„Plac Bohaterów Getta”, once called „Plac Zgody”, hides a rich history. It is located in Podgórze and the first it held there a part of the „Mały Rynek”. In this place was riding school used by the lancers, then a market place where traded pigs and cattle. The boundaries of the square changed - expanded the city and builded new buildings.
In 1915. announced an agreement about connection Krakow and Podgórze, which was a separate city. At the same time, opened a third bridge ( today „Powstańców Śląskich” bridge). A few years later the Society of Friends of Cracow Heritage Square changed its name "Mały Rynek" to „Plan Bohaterów Getta”. This name is connected with the aforementioned agreement.
At „Plac Zgody” was also housed the Bus Station, which handled the lines connecting Krakow with other cities in Podkarpacie province. It was the second bus station in Krakow.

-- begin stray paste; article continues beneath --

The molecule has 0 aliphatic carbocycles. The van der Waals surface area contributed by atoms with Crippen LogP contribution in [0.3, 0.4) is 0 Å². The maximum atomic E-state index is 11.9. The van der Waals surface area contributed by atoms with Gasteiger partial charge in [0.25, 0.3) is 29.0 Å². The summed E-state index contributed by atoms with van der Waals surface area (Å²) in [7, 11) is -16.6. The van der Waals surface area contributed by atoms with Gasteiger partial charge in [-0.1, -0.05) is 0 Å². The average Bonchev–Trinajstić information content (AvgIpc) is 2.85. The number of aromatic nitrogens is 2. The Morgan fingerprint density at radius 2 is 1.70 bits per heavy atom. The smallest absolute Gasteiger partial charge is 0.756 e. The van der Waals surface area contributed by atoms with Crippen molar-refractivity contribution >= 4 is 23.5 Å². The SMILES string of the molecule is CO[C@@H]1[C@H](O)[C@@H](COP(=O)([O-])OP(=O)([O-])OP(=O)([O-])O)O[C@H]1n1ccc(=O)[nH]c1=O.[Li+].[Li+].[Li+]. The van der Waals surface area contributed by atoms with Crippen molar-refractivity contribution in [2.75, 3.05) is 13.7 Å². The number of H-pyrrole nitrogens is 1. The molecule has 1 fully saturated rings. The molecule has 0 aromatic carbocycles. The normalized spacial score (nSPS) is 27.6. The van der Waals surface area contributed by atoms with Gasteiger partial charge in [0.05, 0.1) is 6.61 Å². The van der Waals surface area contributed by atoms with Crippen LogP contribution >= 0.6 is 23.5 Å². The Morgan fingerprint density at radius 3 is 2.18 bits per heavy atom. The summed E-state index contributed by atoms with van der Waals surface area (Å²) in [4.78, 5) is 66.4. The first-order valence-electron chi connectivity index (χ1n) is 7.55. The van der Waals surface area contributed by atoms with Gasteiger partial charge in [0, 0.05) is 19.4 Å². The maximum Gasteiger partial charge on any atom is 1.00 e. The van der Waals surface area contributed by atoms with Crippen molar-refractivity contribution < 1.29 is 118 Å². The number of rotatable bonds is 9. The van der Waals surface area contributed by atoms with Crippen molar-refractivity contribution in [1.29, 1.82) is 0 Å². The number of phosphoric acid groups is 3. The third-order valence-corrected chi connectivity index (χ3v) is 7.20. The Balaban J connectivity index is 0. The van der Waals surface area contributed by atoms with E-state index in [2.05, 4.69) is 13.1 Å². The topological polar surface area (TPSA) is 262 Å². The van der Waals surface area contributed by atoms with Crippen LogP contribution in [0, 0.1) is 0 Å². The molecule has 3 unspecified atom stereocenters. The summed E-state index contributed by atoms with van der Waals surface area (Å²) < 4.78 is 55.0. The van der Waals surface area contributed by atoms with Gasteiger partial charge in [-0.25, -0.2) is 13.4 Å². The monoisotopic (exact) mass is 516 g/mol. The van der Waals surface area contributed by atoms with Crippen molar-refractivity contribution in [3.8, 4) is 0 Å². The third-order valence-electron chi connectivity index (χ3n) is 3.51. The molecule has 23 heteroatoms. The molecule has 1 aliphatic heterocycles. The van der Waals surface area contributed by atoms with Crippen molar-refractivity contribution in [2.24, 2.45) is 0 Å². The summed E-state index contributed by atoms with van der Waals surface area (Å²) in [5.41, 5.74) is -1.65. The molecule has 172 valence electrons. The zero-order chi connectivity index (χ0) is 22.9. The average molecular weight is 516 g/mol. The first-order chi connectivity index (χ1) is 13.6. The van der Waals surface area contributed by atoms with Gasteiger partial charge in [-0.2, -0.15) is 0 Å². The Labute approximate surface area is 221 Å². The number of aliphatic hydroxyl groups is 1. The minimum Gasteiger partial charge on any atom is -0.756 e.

The current name of the square has a close connection with the Second World War. The square was at that time a central point of the Krakow Ghetto (Jewish quarter in Krakow). There, in station building was stationed the police, and the square was a place where people gathered before deportation. People gathered on the west side of the square and in the central part was trucks which were loaded stolen things. In „Plac Bohaterów Getta” made the first selection in the ghetto, and then shoted more than 100 people. There was also the last selection made during the liquidation of the ghetto.
Today the square is a symbol the memory of those who died at the hands of German soldiers. Over the whole square is 33 iron chairs - statues and 37 ordinary chairs in which people can sit. They are an expression of hope for the return of the residents, a symbol of their disappearance. Why chair? Because the furniture is a symbol of our daily life. In addition, the idea to set up monuments was born of the memories of chairs elevated during emptying homes of the Jews.
Today many tourists come at „Plac Gohaterów Getta”, especially Jews who wish to pay tribute to the victims of the Holocaust.